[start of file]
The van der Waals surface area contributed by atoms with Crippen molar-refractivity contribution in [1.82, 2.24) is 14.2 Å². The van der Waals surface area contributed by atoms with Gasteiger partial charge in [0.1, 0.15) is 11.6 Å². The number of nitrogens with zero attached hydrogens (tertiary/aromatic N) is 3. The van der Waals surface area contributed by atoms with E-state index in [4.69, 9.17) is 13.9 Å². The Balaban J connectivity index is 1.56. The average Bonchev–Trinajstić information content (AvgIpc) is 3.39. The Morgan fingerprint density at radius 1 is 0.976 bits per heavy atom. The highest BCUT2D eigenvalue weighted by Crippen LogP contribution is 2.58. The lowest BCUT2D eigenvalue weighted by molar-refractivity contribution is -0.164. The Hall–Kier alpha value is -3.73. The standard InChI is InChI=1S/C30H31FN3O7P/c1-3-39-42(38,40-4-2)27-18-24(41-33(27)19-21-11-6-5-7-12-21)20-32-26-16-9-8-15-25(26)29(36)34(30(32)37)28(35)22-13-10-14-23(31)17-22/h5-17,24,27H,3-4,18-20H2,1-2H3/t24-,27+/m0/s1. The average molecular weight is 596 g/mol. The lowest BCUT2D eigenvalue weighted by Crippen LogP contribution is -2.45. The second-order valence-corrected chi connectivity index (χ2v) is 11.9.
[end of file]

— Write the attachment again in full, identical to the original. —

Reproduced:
The van der Waals surface area contributed by atoms with Crippen molar-refractivity contribution in [1.82, 2.24) is 14.2 Å². The van der Waals surface area contributed by atoms with Gasteiger partial charge in [0.1, 0.15) is 11.6 Å². The number of nitrogens with zero attached hydrogens (tertiary/aromatic N) is 3. The van der Waals surface area contributed by atoms with E-state index in [4.69, 9.17) is 13.9 Å². The Balaban J connectivity index is 1.56. The average Bonchev–Trinajstić information content (AvgIpc) is 3.39. The Morgan fingerprint density at radius 1 is 0.976 bits per heavy atom. The highest BCUT2D eigenvalue weighted by Crippen LogP contribution is 2.58. The lowest BCUT2D eigenvalue weighted by molar-refractivity contribution is -0.164. The Hall–Kier alpha value is -3.73. The standard InChI is InChI=1S/C30H31FN3O7P/c1-3-39-42(38,40-4-2)27-18-24(41-33(27)19-21-11-6-5-7-12-21)20-32-26-16-9-8-15-25(26)29(36)34(30(32)37)28(35)22-13-10-14-23(31)17-22/h5-17,24,27H,3-4,18-20H2,1-2H3/t24-,27+/m0/s1. The average molecular weight is 596 g/mol. The lowest BCUT2D eigenvalue weighted by Crippen LogP contribution is -2.45. The second-order valence-corrected chi connectivity index (χ2v) is 11.9.